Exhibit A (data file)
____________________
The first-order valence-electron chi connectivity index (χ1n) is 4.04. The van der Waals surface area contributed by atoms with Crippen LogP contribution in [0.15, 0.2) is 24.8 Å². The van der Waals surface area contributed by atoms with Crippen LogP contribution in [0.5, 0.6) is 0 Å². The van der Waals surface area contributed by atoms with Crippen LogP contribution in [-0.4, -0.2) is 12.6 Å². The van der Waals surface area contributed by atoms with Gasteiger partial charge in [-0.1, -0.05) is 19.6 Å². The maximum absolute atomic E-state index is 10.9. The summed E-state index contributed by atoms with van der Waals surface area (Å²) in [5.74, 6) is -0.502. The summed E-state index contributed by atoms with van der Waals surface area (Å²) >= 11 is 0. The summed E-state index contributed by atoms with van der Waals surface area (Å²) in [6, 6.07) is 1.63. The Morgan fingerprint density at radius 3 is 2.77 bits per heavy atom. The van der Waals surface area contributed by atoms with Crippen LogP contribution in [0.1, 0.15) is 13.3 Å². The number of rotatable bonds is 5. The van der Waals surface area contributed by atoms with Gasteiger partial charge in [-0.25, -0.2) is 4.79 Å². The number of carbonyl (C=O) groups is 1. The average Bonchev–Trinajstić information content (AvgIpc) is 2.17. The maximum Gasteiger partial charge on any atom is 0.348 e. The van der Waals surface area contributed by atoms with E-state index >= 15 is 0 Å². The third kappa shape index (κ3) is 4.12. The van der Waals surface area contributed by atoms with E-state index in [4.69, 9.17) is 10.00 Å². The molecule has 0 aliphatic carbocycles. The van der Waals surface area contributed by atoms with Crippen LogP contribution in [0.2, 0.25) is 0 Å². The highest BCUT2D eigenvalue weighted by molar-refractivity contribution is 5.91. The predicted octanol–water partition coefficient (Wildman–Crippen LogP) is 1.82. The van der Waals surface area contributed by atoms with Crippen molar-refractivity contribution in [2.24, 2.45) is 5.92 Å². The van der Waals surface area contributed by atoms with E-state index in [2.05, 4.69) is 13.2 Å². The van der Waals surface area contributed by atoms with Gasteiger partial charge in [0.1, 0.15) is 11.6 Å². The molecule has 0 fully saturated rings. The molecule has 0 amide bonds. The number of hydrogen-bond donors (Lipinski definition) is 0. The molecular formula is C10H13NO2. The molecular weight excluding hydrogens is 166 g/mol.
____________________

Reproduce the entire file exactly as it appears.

The first-order valence-electron chi connectivity index (χ1n) is 4.04. The van der Waals surface area contributed by atoms with Crippen LogP contribution in [0.15, 0.2) is 24.8 Å². The van der Waals surface area contributed by atoms with Crippen LogP contribution in [0.5, 0.6) is 0 Å². The van der Waals surface area contributed by atoms with Crippen LogP contribution in [-0.4, -0.2) is 12.6 Å². The van der Waals surface area contributed by atoms with Gasteiger partial charge in [-0.1, -0.05) is 19.6 Å². The maximum absolute atomic E-state index is 10.9. The summed E-state index contributed by atoms with van der Waals surface area (Å²) in [5.74, 6) is -0.502. The summed E-state index contributed by atoms with van der Waals surface area (Å²) >= 11 is 0. The summed E-state index contributed by atoms with van der Waals surface area (Å²) in [6, 6.07) is 1.63. The Morgan fingerprint density at radius 3 is 2.77 bits per heavy atom. The van der Waals surface area contributed by atoms with Crippen LogP contribution in [0.1, 0.15) is 13.3 Å². The number of rotatable bonds is 5. The van der Waals surface area contributed by atoms with Gasteiger partial charge in [-0.25, -0.2) is 4.79 Å². The number of carbonyl (C=O) groups is 1. The average Bonchev–Trinajstić information content (AvgIpc) is 2.17. The maximum Gasteiger partial charge on any atom is 0.348 e. The van der Waals surface area contributed by atoms with E-state index >= 15 is 0 Å². The third kappa shape index (κ3) is 4.12. The van der Waals surface area contributed by atoms with E-state index in [4.69, 9.17) is 10.00 Å². The molecule has 0 aliphatic carbocycles. The van der Waals surface area contributed by atoms with Crippen LogP contribution in [0.2, 0.25) is 0 Å². The highest BCUT2D eigenvalue weighted by molar-refractivity contribution is 5.91. The predicted octanol–water partition coefficient (Wildman–Crippen LogP) is 1.82. The van der Waals surface area contributed by atoms with Crippen molar-refractivity contribution in [2.24, 2.45) is 5.92 Å². The van der Waals surface area contributed by atoms with E-state index in [2.05, 4.69) is 13.2 Å². The van der Waals surface area contributed by atoms with Gasteiger partial charge in [0.1, 0.15) is 11.6 Å². The molecule has 0 fully saturated rings. The molecule has 0 amide bonds. The number of hydrogen-bond donors (Lipinski definition) is 0. The molecular formula is C10H13NO2. The molecular weight excluding hydrogens is 166 g/mol.